Stranger #02: One with the Land
A group of social practice artists spend two long weekends at the For-Site foundation in Nevada City, a prime city that housed major mines during the Gold Rush. The artists are there to create work stemming from the experience in and with the site. They are given 75$ each to complete their projects.
At a jewelry store in town, 75$ worth of gold flakes—mined and collected from that land—are purchased. A meal of beans soup is cooked, and each of the artists sprinkles the gold flakes over their soup and ingests the gold, becoming one with the land.
The work complicates the relationship between artists and the given context. It raises questions on their roles as visitors, as facilitators, as tourists, as hard workers, and as makers striving to establish a connection, a certain site- specificity and a deep engagement. If gold fever manifested—among various other forms—in miners ingesting gold to smuggle it outside the mine, here it extends to the artist's own obsession with the site. Gold fever collapses with site fever.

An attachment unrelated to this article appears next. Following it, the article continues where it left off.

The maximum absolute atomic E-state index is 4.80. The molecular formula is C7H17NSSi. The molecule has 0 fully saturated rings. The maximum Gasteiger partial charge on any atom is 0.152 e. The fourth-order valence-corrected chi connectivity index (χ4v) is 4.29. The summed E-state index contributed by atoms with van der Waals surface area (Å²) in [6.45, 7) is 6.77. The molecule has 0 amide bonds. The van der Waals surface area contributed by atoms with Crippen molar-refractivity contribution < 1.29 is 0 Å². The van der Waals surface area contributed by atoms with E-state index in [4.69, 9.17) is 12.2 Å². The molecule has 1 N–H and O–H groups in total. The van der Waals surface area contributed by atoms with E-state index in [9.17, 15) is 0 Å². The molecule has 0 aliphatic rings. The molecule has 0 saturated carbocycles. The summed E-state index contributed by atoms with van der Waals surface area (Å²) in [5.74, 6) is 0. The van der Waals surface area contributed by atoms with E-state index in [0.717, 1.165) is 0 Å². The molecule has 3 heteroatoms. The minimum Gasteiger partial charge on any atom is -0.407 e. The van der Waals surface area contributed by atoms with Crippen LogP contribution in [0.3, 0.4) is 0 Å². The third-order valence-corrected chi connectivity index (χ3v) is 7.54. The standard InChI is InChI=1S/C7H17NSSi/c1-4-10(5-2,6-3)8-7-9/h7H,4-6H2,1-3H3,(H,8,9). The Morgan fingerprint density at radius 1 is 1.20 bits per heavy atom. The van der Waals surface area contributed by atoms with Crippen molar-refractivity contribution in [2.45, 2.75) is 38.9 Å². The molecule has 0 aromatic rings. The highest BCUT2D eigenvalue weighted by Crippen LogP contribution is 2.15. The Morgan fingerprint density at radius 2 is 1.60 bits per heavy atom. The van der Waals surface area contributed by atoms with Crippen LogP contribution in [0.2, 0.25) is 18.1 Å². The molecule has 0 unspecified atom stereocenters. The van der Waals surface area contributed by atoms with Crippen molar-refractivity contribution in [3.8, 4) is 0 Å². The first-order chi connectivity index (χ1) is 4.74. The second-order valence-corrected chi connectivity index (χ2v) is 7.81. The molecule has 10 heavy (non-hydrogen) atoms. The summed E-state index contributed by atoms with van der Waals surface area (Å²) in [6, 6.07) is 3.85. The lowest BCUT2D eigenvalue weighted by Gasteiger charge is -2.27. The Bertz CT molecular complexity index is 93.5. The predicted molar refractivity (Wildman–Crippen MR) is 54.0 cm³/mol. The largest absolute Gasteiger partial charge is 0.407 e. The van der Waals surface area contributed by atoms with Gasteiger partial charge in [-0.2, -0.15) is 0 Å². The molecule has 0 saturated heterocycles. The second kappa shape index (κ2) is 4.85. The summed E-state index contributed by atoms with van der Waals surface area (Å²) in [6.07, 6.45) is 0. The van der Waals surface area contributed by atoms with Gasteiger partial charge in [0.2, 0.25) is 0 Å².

The ingesters eventually digest the soup, and excrete it—through the sewage system and eventually back to the land, along with the gold flakes—thereby unsettling the artist-land connection, admitting its temporality and elusiveness, leaving the artists as strangers.
The work is a gift, a site-specific work that lives now somewhere beneath the surface. As a representation of this gesture, the blueprint for of the site’s utility system is transformed into a treasure map that includes the text recited during the performance.